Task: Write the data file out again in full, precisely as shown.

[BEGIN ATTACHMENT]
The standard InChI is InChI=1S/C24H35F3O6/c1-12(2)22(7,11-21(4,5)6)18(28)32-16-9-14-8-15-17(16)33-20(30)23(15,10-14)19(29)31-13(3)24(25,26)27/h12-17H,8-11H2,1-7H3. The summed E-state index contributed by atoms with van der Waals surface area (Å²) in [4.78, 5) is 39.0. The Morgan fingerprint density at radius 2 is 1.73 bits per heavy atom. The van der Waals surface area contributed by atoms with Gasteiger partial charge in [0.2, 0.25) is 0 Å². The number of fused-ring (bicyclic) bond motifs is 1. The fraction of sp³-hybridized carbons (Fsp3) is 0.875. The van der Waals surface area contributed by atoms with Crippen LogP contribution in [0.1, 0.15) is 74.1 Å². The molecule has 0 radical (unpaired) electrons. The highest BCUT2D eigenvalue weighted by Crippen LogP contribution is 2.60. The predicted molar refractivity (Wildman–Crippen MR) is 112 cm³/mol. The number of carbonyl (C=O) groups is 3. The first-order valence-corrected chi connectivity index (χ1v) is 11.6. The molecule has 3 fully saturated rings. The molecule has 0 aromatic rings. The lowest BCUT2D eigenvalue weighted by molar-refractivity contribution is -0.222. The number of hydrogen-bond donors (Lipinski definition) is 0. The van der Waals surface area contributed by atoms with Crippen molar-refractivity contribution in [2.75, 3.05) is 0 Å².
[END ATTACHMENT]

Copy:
The standard InChI is InChI=1S/C24H35F3O6/c1-12(2)22(7,11-21(4,5)6)18(28)32-16-9-14-8-15-17(16)33-20(30)23(15,10-14)19(29)31-13(3)24(25,26)27/h12-17H,8-11H2,1-7H3. The summed E-state index contributed by atoms with van der Waals surface area (Å²) in [4.78, 5) is 39.0. The Morgan fingerprint density at radius 2 is 1.73 bits per heavy atom. The van der Waals surface area contributed by atoms with Gasteiger partial charge in [0.2, 0.25) is 0 Å². The number of fused-ring (bicyclic) bond motifs is 1. The fraction of sp³-hybridized carbons (Fsp3) is 0.875. The van der Waals surface area contributed by atoms with Crippen LogP contribution in [0.1, 0.15) is 74.1 Å². The molecule has 0 radical (unpaired) electrons. The highest BCUT2D eigenvalue weighted by Crippen LogP contribution is 2.60. The predicted molar refractivity (Wildman–Crippen MR) is 112 cm³/mol. The number of carbonyl (C=O) groups is 3. The first-order valence-corrected chi connectivity index (χ1v) is 11.6. The molecule has 3 fully saturated rings. The molecule has 0 aromatic rings. The lowest BCUT2D eigenvalue weighted by molar-refractivity contribution is -0.222. The number of hydrogen-bond donors (Lipinski definition) is 0. The van der Waals surface area contributed by atoms with Crippen molar-refractivity contribution in [2.75, 3.05) is 0 Å².